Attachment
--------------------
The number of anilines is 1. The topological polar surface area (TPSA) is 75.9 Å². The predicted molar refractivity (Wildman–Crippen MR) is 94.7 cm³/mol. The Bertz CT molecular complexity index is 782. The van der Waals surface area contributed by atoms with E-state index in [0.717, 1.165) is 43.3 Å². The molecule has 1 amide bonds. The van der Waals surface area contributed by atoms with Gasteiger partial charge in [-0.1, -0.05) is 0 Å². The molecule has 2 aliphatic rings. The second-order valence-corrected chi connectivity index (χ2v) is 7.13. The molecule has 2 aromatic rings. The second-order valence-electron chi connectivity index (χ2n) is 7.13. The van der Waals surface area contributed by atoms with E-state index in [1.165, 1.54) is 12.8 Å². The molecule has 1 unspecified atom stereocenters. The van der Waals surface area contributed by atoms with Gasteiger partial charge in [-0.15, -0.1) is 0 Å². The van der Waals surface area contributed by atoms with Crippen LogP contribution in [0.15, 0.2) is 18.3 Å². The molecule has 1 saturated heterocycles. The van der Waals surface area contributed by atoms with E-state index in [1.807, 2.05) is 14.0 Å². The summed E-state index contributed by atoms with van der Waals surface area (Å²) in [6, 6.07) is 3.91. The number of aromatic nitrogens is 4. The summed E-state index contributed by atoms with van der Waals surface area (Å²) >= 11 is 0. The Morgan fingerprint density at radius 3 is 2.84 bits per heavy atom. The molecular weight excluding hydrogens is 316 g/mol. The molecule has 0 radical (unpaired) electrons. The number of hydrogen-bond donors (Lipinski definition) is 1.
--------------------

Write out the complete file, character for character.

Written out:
The number of anilines is 1. The topological polar surface area (TPSA) is 75.9 Å². The predicted molar refractivity (Wildman–Crippen MR) is 94.7 cm³/mol. The Bertz CT molecular complexity index is 782. The van der Waals surface area contributed by atoms with E-state index in [0.717, 1.165) is 43.3 Å². The molecule has 1 amide bonds. The van der Waals surface area contributed by atoms with Gasteiger partial charge in [-0.1, -0.05) is 0 Å². The molecule has 2 aliphatic rings. The second-order valence-corrected chi connectivity index (χ2v) is 7.13. The molecule has 2 aromatic rings. The second-order valence-electron chi connectivity index (χ2n) is 7.13. The van der Waals surface area contributed by atoms with E-state index in [1.165, 1.54) is 12.8 Å². The molecule has 1 unspecified atom stereocenters. The van der Waals surface area contributed by atoms with Gasteiger partial charge in [-0.15, -0.1) is 0 Å². The van der Waals surface area contributed by atoms with Crippen LogP contribution in [0.15, 0.2) is 18.3 Å². The molecule has 1 saturated heterocycles. The van der Waals surface area contributed by atoms with E-state index in [1.807, 2.05) is 14.0 Å². The summed E-state index contributed by atoms with van der Waals surface area (Å²) in [6, 6.07) is 3.91. The number of aromatic nitrogens is 4. The summed E-state index contributed by atoms with van der Waals surface area (Å²) >= 11 is 0. The Morgan fingerprint density at radius 3 is 2.84 bits per heavy atom. The molecular weight excluding hydrogens is 316 g/mol. The molecule has 0 radical (unpaired) electrons. The number of hydrogen-bond donors (Lipinski definition) is 1.